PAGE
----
Forensic science, it would seem, is a glamorous profession where sharp-minded scientists use state-of-the-art technology to unwrap the mysteries that often lie behind a person’s death, says The Oklahoman. That’s how the television version goes. The reality is those scientists can work long hours, perform tedious work, and labor under less-than-ideal conditions with aging equipment in a deteriorating building.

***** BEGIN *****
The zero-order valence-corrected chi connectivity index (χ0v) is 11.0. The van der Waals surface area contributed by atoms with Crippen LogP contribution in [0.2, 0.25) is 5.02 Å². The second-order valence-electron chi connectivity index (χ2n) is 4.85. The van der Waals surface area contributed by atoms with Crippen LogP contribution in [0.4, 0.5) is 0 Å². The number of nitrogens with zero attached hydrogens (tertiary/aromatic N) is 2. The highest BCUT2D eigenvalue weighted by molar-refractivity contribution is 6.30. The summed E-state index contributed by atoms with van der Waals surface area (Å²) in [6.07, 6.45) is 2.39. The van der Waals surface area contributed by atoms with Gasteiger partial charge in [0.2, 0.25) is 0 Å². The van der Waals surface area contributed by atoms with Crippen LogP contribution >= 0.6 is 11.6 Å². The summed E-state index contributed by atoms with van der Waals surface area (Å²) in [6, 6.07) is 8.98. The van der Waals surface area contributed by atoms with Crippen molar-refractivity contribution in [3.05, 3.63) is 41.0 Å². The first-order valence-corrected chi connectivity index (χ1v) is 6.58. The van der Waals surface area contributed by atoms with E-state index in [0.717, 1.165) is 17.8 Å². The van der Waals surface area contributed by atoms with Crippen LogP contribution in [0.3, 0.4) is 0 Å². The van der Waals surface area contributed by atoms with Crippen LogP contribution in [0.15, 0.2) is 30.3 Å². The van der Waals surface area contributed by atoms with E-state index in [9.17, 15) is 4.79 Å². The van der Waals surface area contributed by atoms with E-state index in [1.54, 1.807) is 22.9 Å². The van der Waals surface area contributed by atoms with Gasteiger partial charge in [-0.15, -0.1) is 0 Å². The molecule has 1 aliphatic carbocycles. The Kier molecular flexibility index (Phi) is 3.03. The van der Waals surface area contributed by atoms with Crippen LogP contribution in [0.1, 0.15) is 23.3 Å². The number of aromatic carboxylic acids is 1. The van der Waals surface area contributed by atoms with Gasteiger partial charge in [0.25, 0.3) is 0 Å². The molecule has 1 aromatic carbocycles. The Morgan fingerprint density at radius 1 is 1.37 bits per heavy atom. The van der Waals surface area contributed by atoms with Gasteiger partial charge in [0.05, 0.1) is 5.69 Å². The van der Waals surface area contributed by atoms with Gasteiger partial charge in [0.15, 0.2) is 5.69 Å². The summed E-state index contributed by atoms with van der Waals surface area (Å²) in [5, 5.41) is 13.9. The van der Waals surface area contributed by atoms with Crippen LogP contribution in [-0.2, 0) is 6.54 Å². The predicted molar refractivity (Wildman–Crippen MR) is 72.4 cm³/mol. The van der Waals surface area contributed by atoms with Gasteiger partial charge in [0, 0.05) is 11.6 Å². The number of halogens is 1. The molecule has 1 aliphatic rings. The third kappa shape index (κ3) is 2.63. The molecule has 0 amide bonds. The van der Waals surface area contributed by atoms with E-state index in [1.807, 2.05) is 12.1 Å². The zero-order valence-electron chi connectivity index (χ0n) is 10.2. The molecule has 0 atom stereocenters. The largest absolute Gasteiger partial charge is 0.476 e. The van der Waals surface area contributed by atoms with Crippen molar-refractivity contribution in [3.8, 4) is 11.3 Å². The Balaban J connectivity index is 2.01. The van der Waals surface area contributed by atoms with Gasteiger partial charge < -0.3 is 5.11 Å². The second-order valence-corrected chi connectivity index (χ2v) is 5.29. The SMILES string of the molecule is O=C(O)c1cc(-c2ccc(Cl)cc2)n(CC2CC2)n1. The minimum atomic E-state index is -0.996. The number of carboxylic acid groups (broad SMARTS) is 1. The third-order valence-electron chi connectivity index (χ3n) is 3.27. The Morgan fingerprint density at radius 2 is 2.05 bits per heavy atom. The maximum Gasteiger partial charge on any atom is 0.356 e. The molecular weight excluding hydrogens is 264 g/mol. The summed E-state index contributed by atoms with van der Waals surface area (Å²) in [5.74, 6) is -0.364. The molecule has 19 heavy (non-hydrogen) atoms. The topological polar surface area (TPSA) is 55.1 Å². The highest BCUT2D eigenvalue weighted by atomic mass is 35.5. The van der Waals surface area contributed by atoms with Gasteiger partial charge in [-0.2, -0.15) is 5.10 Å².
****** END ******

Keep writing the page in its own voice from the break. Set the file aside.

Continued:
The mission for forensic toxicologists remains the same: find out what substance or substances may have killed someone. And getting it right – for the sake of a deceased person’s loved ones – is paramount, even if it takes time. “It’s a time-eater,” said Byron Curtis, chief toxicologist for the state medical examiner’s office. “But it has to be done right. If it’s wrong, it’s meaningless.” Television programs like “CSI” and “NCIS” have given the public a view of forensic toxicology long on drama but short on accuracy. The programs show laboratory staff testing substances in high-tech machines, which instantly spit out information that help police solve crimes or other mysteries. The reality is that the science of toxicology is for the patient. “Their capabilities on TV are magical,” Curtis said. In real life, samples must be taken. Tests ordered and performed, their results verified. When answers don’t come easily, more lab work lies ahead. “That gets difficult because there’s an infinite number of chemicals” that can be tested for, Curtis said.